Tall buildings are modern and progressive.
As a building type, skyscrapers have been around since the 19th century. And towers, of course, are almost as ancient as architecture itself. London’s current tallest building, Renzo Piano’s Shard, is about the same height as the Chrysler Building, which was completed more than 80 years ago. It is hardly modern to reach a level first attained when the talkies had only just been invented.
Tall buildings are icons or landmarks.
The Shard and the Gherkin attract international attention to London, and affect the external image of the city. Smaller cities - Kuala Lumpur, for example - have managed to raise their profile by building tall. At a more local level, it almost certainly helped establish the identity of Canary Wharf to have, for a while, the tallest building in Britain.
It is more doubtful whether the new clusters of towers in Vauxhall and Blackfriars make London more distinctive. Rather, by resembling similar clusters in Shenzhen, Mumbai and the United Arab Emirates, they make the city more like others.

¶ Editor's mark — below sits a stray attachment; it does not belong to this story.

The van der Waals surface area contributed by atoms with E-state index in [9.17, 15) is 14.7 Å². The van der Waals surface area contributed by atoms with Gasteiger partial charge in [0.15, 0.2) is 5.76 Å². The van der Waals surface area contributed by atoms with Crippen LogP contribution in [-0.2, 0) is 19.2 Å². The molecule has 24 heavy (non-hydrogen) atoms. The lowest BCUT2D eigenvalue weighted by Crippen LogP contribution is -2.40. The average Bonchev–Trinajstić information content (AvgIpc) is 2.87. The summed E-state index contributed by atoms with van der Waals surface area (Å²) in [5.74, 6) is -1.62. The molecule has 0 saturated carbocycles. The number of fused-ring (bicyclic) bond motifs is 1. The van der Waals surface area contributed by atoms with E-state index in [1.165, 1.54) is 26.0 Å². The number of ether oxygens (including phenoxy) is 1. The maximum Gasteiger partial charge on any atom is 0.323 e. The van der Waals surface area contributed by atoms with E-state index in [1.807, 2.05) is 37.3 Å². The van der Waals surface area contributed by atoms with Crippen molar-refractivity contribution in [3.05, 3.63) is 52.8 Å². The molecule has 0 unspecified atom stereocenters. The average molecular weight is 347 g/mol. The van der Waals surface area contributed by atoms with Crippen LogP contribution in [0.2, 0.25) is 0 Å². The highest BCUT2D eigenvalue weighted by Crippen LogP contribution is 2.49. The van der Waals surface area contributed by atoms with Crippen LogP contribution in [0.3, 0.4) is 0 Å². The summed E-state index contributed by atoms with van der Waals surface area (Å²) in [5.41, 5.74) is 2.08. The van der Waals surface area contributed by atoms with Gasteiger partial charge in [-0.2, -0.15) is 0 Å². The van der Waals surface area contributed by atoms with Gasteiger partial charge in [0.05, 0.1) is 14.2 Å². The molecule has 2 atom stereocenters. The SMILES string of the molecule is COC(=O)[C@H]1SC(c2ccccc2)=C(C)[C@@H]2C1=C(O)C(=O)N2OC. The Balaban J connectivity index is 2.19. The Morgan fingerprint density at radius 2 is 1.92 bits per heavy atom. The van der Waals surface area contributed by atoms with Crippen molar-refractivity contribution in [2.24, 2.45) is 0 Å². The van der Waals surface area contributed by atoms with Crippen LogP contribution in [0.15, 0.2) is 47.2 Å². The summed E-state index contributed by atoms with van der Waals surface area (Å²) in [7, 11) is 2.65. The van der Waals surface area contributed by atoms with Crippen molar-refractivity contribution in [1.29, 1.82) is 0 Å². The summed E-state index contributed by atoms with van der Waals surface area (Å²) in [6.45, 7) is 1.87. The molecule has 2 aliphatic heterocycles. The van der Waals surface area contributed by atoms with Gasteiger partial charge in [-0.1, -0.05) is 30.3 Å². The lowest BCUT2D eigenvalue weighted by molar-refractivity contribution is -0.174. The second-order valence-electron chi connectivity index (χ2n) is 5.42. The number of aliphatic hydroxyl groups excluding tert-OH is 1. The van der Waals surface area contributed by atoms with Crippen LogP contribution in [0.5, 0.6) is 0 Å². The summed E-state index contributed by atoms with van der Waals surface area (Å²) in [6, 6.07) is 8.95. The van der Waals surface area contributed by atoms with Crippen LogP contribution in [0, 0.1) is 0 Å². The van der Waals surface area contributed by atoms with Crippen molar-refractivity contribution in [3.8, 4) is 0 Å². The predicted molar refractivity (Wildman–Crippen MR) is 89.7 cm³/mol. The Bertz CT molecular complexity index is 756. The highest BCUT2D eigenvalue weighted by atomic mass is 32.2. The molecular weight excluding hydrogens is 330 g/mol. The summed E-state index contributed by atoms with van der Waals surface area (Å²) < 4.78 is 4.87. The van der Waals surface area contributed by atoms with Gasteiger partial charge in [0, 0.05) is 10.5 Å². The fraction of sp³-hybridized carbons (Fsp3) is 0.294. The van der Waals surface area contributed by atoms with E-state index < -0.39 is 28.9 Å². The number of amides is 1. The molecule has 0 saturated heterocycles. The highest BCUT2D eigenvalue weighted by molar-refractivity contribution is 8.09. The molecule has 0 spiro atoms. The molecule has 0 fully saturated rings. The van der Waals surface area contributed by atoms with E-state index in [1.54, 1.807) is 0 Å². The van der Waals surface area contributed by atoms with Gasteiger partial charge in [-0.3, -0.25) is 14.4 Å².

If they send out a message, it is this: ‘This city will be extremely accommodating to the wishes of investors, and will bend its planning policies accordingly.’ Is this really the message Londoners want their political leaders to send out?
Tall buildings are what the market wants.
Developers are putting forward applications for towers, so in that sense the market wants them. But many of the current proposals respond to a bubble in international investment in London residential property, which may be short-lived. So they might not be in the best interests of the city’s long-term prosperity.
Planning is bad for business.
The short answer to this is to point to the New York zoning ordinance of 1916, which placed limitations on the design of tall buildings, while also creating opportunities. New York then became the most dynamic city in the world.
A slightly longer answer is to point to Elizabeth House in Waterloo, where it has taken a decade and untold costs in consultants and wasted opportunities to reach a conclusion. Sensible planning is not bad for business; vague and inefficient planning is.